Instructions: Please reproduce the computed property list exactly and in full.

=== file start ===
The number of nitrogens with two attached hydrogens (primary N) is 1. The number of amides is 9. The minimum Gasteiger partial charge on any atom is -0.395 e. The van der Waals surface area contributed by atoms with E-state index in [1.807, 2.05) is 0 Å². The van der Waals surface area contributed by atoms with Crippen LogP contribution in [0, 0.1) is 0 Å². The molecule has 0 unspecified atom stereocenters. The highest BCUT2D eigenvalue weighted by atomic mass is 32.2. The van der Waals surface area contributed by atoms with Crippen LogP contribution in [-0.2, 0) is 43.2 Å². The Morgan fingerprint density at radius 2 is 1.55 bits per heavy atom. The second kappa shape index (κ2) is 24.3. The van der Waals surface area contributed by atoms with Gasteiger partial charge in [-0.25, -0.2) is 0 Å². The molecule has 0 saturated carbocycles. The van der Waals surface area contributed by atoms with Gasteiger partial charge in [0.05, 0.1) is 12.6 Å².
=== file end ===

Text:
The number of nitrogens with two attached hydrogens (primary N) is 1. The number of amides is 9. The minimum Gasteiger partial charge on any atom is -0.395 e. The van der Waals surface area contributed by atoms with E-state index in [1.807, 2.05) is 0 Å². The van der Waals surface area contributed by atoms with Crippen LogP contribution in [0, 0.1) is 0 Å². The molecule has 0 unspecified atom stereocenters. The highest BCUT2D eigenvalue weighted by atomic mass is 32.2. The van der Waals surface area contributed by atoms with Crippen LogP contribution in [-0.2, 0) is 43.2 Å². The Morgan fingerprint density at radius 2 is 1.55 bits per heavy atom. The second kappa shape index (κ2) is 24.3. The van der Waals surface area contributed by atoms with Gasteiger partial charge in [-0.25, -0.2) is 0 Å². The molecule has 0 saturated carbocycles. The van der Waals surface area contributed by atoms with Gasteiger partial charge in [0.05, 0.1) is 12.6 Å².